Dear Sgt. Shaft:
I was awarded a service-connected disability (30 percent). I then asked why I cannot have the benefits awarded retroactive to my date of discharge. I was told that was impossible.
When I was being discharged (chapter 9 pregnancy), the medical officer said that my shoulders were so bad that I should have not been allowed to enlist in the Army.
Why was I not informed during my discharge, that because of my injury in the military, I would be able to get a service-connected disability? Is this a case of she (the soldier) did not ask, so we (the Army) do not need to tell? I only found out the possibility of getting the Veterans Affairs Department to help me start a claim from a civilian doctor because my service-related injury needed surgery eight years after my discharge.
The claims process took more than a year. The VA told me the Army lost my medical records (that was OK; I had the originals with X-rays). Since I was pregnant, I was allowed to keep my medical records. (I was going into the Army Reserves, and because I was married to an active-duty airman, I was becoming an Air Force dependent wife.)
The VA took my medical records and X-rays to make my claim before the VA Medical Board. About 4 months into the claim, the VA insinuated that my injury was a pre-existing condition. That really ticked me off. Before enlisting in the Army, I was an Air Force dependent daughter, I had to have my parents go to the base hospital and pull my dependent medical records to prove I had no pre-existing condition. There was always something the Army/VA lost, or proof I had to come up with, it was a never-ending battle. My VA rep changed four times during this process. It was a nightmare, but in the end I did end up with some compensation.
Bottom line — is there a chance of ever seeing the missing 10 years of compensation? Go Army.
The powers that be at VA headquarters say that it is important for a veteran to contact VA at the earliest opportunity if he or she has questions concerning any VA benefit. This is especially true concerning a claim for service-connected disability compensation. If a claim for compensation is filed within one year of separation from service, the law allows payment of benefits from the date of discharge from service. If a claim is filed more than one year following separation from service, the law allows payment of benefits only from the date the claim is filed.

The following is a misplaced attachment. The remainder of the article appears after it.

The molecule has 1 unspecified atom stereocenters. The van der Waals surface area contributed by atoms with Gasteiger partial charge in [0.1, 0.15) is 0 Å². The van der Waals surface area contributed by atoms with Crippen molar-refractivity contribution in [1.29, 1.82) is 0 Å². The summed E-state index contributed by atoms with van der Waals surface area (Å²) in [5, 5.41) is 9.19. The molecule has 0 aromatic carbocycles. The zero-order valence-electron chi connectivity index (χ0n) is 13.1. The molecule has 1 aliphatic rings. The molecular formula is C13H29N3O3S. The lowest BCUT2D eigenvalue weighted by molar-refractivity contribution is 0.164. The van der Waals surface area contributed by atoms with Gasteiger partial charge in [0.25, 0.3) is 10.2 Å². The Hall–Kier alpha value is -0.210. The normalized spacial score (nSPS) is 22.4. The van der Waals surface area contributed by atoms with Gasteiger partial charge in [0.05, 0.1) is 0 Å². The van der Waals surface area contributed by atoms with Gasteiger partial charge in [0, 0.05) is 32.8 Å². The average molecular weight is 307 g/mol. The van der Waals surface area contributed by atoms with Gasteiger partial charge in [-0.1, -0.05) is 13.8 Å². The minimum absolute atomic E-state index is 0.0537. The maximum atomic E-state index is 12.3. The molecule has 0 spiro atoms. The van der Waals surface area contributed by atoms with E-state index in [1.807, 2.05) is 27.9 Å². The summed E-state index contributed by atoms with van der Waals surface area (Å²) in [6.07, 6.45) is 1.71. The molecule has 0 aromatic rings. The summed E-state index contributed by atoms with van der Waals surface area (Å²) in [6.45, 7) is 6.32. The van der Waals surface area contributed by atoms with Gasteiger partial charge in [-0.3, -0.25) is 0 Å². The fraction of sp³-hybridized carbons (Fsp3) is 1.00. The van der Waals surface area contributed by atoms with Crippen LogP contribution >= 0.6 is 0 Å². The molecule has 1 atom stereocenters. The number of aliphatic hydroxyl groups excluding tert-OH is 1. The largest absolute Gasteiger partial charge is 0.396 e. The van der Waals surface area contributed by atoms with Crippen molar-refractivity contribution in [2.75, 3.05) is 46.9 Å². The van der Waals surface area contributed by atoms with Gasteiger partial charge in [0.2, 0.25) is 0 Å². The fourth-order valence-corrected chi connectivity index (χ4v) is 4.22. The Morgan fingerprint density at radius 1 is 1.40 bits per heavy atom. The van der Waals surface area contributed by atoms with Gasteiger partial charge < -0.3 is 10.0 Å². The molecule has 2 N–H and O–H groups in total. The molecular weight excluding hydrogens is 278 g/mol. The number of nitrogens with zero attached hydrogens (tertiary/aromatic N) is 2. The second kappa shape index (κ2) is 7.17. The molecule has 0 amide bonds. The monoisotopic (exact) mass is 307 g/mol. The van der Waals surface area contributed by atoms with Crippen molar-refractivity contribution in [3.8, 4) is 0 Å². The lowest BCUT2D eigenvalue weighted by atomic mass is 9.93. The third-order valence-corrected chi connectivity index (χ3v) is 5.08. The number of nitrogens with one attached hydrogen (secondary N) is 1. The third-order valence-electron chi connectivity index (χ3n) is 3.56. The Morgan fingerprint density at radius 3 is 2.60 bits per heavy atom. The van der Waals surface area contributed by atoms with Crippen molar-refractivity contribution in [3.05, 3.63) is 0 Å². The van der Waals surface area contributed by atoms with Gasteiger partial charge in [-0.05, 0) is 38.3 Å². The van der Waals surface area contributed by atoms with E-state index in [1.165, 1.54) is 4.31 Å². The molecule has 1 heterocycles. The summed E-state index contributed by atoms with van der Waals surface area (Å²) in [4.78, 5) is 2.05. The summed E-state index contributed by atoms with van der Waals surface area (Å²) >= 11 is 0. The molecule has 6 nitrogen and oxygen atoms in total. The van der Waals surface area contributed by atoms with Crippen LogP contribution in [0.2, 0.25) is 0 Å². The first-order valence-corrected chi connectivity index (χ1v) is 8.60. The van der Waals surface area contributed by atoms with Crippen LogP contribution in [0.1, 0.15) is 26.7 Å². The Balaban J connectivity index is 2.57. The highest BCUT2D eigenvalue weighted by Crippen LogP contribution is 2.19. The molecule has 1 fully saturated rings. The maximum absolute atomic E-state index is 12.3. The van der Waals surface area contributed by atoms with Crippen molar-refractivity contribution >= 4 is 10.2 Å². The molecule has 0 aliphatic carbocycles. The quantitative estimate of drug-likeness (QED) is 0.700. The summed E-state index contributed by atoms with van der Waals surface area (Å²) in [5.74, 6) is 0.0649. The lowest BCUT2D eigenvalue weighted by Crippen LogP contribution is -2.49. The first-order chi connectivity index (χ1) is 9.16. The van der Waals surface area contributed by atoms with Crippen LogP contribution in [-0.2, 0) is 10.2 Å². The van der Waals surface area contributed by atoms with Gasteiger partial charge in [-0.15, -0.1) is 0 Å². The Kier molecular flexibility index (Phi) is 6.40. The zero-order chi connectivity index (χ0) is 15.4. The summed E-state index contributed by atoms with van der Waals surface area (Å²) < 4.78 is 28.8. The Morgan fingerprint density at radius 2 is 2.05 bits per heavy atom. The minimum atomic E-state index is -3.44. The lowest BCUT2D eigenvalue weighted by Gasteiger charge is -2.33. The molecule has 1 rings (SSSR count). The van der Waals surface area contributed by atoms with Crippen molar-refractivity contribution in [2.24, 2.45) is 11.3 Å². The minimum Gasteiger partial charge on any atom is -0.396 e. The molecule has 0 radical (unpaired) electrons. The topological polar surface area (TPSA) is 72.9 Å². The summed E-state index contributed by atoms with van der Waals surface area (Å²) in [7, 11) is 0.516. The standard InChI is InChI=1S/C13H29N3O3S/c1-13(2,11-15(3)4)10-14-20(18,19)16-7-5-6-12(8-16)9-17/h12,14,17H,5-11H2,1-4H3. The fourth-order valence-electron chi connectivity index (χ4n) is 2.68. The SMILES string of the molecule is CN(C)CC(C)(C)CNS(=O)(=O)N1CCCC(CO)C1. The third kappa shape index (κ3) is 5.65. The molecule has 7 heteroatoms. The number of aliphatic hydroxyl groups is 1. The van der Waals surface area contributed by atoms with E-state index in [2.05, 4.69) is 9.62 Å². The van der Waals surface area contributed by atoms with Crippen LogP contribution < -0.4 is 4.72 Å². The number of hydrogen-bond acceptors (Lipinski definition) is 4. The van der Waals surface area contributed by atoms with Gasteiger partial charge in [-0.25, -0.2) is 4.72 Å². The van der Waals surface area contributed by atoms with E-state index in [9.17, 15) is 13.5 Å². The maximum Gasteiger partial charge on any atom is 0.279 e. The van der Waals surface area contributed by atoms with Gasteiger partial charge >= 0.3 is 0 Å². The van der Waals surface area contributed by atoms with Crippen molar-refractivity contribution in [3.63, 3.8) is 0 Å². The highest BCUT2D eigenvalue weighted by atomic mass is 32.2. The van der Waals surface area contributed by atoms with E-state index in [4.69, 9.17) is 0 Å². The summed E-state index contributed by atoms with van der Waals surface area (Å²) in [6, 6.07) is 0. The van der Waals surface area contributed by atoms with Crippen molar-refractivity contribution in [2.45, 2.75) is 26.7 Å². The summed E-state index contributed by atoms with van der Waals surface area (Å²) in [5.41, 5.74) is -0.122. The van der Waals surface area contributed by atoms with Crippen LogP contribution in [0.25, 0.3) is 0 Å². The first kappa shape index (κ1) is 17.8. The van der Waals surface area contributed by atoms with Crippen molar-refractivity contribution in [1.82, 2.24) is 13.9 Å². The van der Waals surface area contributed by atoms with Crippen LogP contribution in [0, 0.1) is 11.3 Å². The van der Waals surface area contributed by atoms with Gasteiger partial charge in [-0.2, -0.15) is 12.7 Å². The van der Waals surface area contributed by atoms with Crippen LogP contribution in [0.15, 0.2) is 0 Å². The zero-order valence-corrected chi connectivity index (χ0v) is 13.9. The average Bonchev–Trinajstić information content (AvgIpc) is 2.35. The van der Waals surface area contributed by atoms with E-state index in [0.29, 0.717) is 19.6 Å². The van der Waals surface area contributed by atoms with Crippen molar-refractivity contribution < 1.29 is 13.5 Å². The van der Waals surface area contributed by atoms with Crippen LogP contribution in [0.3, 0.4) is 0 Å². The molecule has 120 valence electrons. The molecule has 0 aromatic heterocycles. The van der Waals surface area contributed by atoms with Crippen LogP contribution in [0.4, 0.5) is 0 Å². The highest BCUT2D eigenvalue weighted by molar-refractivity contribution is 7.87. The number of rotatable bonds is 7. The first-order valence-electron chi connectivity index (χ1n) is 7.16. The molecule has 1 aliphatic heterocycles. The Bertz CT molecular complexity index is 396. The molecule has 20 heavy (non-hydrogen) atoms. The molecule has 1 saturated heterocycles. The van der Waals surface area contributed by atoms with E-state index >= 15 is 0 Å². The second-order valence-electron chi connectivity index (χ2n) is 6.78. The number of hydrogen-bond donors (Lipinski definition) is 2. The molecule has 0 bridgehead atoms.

Veterans are also welcome to submit additional evidence at any time to reopen their claim. This includes filing a reopened claim for an earlier effective date. Such additional evidence would be considered in conjunction with all evidence previously submitted.
Additionally, if a veteran disagrees with a decision VA makes on his or her claim for compensation, he or she may appeal that decision.
If any veteran ever has questions regarding entitlement to VA benefits or medical care, he or she may contact their local regional office at 800/827-1000.
The Sarge is looking forward to participating in marking the third year of Fran O’Brien’s Stadium Steak House providing free weekly dinners to service members treated at Walter Reed Army Medical Center and National Naval Medical Center for injuries sustained during Operation Iraqi Freedom and Operation Enduring Freedom.
Guests will include many administration dignitaries. Of course, the special VIPs will be the wounded heroes and their families. This event will take place on the evening of Oct. 28 at Fran O’Brien’s, located at 1001 16th St. NW at the Capital Hilton Hotel.
Recently declassified reports on Cold War-era tests reveal that U.S. veterans may have been exposed to live nerve and biological-warfare agents. The Veterans Affairs Department is now attempting to contact veterans who may have participated in the tests.
Conducted between 1963 and 1970, the tests were part of Project SHAD, an acronym for Shipboard Hazard and Defense. The SHAD tests, part of the larger Desert Test Center program, were designed to identify U.S. warships’ vulnerabilities to attacks with chemical- or biological-warfare agents and to develop procedures to respond to such attacks without reducing the battle-ready status of the ships.
Recently declassified medical information from 12 SHAD tests indicate that an unknown number of U.S. veterans may have been exposed to harmful nerve and biological agents.
While many details of the SHAD tests remain classified, the Defense Department has started to provide the VA with information necessary to evaluate veterans’ applications for benefits. In its investigation, the Pentagon is collecting information on test dates, identification of ships and personnel involved; test locations; simulated agents, tracer material and decontaminants used; and test methods employed.
Any eligible veteran’s medical problem linked to Project SHAD can be treated at VA medical facilities and, potentially, qualify the veteran for VA disability compensation.
Veterans who believe their health may have been affected by these tests should contact the SHAD help line at 800/749-8387 or contact VA by e-mail at email@example.com.
Send letters to Sgt. Shaft, c/o John Fales, P.O. Box 65900, Washington, D.C. 20035-5900; fax 301/622-3330; call 202/257-5446; or e-mail firstname.lastname@example.org.